Thursday, November 10, 2016

Election Hangover

Wow. That was a bit of a shock.

The election is over and the nation is reeling. Some are tipping a glass; others are surfing the Canadian immigration website. In many cases, the former see God's hand of blessing, and the latter, his hand of judgment.

I'd like to offer a third option:

What if God didn't have a hand in this election at all?

I know Paul says that no government is in power except that which is "instituted by God," but the purpose of that passage (Romans 13:1-5) is to say that, once leadership is established, we should submit to it rather than be in constant conflict with it, because the purpose of government is to maintain order, and God is a god of order, not disorder.

It's not about God putting his favorite people in power. Besides, in Paul's day, leaders weren't elected by the governed, so this was Paul's way of calming the zealots and pointing them away from conflict and toward peace.

So what does God have to do with elections? Is God a god of the ballot box? 

Remember when Jesus said, "Whoever has seen me has seen the Father"? (John 14:9) If we want to see how God works, we should look at Jesus.

The religious leaders felt threatened by Jesus' teaching, so they captured him and delivered him to the authorities, accusing him of trying to lead a rebellion and calling himself "The King of the Jews."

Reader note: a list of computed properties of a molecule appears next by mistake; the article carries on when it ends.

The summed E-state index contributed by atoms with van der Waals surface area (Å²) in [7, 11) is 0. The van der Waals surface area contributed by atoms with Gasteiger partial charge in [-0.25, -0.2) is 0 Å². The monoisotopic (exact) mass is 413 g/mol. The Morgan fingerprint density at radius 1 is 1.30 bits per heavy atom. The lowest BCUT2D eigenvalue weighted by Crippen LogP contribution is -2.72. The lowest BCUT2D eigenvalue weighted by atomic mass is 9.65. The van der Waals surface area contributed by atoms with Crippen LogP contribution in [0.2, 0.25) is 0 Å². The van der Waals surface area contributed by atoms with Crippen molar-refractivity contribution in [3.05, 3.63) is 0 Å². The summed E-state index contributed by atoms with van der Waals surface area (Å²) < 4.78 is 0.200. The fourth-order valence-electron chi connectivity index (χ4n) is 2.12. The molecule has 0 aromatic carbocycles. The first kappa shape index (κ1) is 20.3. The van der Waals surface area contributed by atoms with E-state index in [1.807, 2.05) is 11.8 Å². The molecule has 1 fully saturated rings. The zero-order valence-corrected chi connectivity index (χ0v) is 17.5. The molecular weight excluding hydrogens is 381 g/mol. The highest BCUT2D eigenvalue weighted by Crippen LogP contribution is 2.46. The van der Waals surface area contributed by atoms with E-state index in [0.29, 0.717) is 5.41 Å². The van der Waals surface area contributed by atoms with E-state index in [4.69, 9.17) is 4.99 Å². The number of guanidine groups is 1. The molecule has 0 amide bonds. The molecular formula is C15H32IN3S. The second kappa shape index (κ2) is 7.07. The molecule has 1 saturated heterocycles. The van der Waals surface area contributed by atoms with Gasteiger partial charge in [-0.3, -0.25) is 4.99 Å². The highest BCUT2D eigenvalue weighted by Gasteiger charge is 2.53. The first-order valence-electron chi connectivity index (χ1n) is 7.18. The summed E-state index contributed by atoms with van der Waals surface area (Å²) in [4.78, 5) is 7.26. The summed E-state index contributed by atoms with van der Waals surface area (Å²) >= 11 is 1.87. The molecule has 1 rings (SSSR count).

The Roman governor, Pontius Pilate, was a smart guy, and he knew something was fishy, so he gave Jesus an opportunity to defend himself. Jesus could have easily deflected blame and gotten back to work building his grass-roots movement. But he chose another route. 

He said, "My kingdom is not of this world. If it were, my servants would fight to prevent my kingdom is from another place."

Can God put people in office? Sure.

Does God put people in office? That's another thing, altogether.

Remember, our king is not housed in the Oval Office, the Capitol, the Pentagon, or any other building, but rather he resides in the hearts of us - his followers. And in order to take up residence there, he submitted. He didn't fight. He didn't rage. He didn't run. He offered himself up.

That's how we won. We thought it was about battles and nations and earthly kings, but actually, it was about surrender.

So, stand on Paul's advice, "Do not lose heart...our light and momentary troubles are achieving for us an eternal glory that far outweighs them all." (2 Corinthians 4:16 & 18)

Deep breaths. This guy is not our king and the battle is already won. Let's roll up our sleeves and get to work bandaging wounds and cleaning up the mess.


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